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A cultural history of comparative art practices and receptions in Cold War Europe (1945-1991)

Periodic Reporting for period 1 - GYSIART (A cultural history of comparative art practices and receptions in Cold War Europe (1945-1991))

Reporting period: 2018-02-01 to 2020-01-31

GYSIART is aimed at outlining a comparative cultural history of art practices and receptions in Cold War Europe (1948-1975), with a special emphasis on the two German Republics, Yugoslavia, the Soviet Union and Italy. Starting from the bilateral art relations in the second half of the 20th century, a topic that I have investigated during my past research stays in Italy, Russia and Germany, the project aims to expand its field of investigation to a polycentric and inclusive European focus area: a crucial question is that of whether the European dimension was ever considered as a common ground - be it of political, social, artistic or speculative nature - for multilateral art practices within the divided continent. The main cases are provided by multicultural interactions in the field of visual arts. Rather than as manifestations of state policies imposed from above, such interactions will be considered as empirical adaptations and reactions from below. I intend to investigate to what extent art professionals intentionally adopted and assimilated, to their own advantage, the visual codes and stereotypes of the cultural Cold War. In this framework, art practices in Europe will be analyzed not in “spite of” the cultural Cold War, but “because of it”, thus showing its productive effect on the artistic field. In order to assess their impact on the public opinion and society, I also examine the critical reception and popular response on the basis of art reviews and visitor comments.
The project is conceived as a multidisciplinary research through training and inter-sectoral mobility in Comparative Studies, History and Art History, to be conducted at the three academic institutions involved, respectively the University of California Santa Barbara (host institution), the University of Hamburg (seat of the secondment) and Ca’ Foscari University of Venice (beneficiary institution).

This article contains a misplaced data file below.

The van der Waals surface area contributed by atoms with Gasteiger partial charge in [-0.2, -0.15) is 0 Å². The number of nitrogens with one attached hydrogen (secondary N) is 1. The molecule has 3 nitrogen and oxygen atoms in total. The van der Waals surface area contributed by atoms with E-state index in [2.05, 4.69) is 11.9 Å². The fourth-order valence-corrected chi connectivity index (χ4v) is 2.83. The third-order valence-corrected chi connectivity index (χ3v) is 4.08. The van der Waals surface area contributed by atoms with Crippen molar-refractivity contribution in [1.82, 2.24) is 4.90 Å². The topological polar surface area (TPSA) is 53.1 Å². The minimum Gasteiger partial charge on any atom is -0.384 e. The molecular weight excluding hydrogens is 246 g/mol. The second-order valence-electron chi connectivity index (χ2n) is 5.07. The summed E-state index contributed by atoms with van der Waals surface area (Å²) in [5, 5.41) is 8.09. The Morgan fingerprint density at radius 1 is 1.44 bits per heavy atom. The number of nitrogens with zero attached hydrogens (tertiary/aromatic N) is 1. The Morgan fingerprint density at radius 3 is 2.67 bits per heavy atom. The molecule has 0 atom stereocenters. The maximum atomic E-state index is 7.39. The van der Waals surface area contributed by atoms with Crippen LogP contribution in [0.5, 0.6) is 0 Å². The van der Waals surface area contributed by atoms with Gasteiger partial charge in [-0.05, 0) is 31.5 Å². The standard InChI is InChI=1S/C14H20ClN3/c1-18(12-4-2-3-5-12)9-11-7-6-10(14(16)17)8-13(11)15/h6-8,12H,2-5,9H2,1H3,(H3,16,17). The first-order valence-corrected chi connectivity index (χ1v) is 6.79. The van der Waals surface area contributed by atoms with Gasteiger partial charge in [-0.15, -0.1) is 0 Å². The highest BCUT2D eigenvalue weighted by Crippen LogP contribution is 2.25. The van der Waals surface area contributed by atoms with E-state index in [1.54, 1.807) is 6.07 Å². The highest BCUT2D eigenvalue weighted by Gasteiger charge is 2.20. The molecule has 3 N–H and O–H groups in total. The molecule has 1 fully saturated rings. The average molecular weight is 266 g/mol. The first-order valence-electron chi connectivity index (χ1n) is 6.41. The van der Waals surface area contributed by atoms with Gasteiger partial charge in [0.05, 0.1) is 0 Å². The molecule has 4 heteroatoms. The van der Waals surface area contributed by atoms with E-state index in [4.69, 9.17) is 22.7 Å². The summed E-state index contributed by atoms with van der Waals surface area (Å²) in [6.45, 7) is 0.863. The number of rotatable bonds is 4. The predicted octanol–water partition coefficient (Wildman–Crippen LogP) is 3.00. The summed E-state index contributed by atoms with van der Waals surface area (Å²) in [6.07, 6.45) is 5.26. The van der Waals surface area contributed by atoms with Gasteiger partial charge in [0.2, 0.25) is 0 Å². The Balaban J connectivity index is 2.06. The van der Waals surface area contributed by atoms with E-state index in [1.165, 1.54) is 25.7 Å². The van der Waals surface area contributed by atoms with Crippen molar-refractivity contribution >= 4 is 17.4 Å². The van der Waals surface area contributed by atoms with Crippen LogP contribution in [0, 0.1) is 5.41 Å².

Within the GYSIART project, selected art professionals play a pivotal role as main actors and narrative clusters (Specific Object 1 - SO1 and Work package 3 - WP3, according to my proposal). The list includes so far Vojin Bakić, Renato Guttuso, Richard Hiepe, Lothar Lang, Gabriele Mucchi, Ernst Neizvestny, Lev Nusberg and Harald Szeemann. Data on every actor have been collected from multiple sources (archive records, memoirs, essays, catalogues, exhibition reviews) and accordingly divided into folders bearing the same name for every actor: Acquisitions, Artworks, Chronology, Exhibitions, Literature (by and on), Press articles (by and on), Popular response. This filing strategy enables a horizontal, comparative approach to the records, highlighting common threads and idiosyncrasies in the artistic practice, but also the operational framework, i.e. the network of institutions and personalities who contributed to the art circulation and popularization. Extensive archive research and data collection have been carried out in the following institutions: the Getty Research Institute (DDR Collection; Harald Szeemann Papers; Lothar Lang collection of East German art ephemera); the Institute of Modern Russian Culture (uncatalogued John Bowlt’s correspondence with artists and scholars from the USSR; “Dissidence” and “Soviet Art” papers); APICE Archive at University of Milan – seat of a secondment in June and July 2019, approved by the officer on May 28 2019 – (Gabriele Mucchi papers, and his activity in the German Democratic Republic); Archivio Storico delle Arti Contemporanee (ASAC), La Biennale di Venezia (display of the national pavilions at the Biennale). As main task of SO2 - WP4, I investigated the critical reception of the selected artists through a broad survey of periodicals issued in the focus countries. Journals from the general press include: «Die Zeit», «Der Spiegel», «Neues Deutschland», «Die Berliner Zeitung», «Danas», «Pravda», «Izvestiia», «Ogonek», «L’Unità», «La Stampa», «Corriere della sera». Journals from the professional art press include: «Kunstforum», «Das Kunstwerk», «Bildende Kunst», «Život umjetnosti», «Iskusstvo», «Inostrannaia Literatura», «Domus», «SeleArte», «Il contemporaneo», «Rinascita». Finally, on the basis of exhibition guest books, correspondence with art amateurs and readers’ letters sent to art journals, I was able to outline an overview of the popular, non-professional reception of the arts on show (SO3, WP5).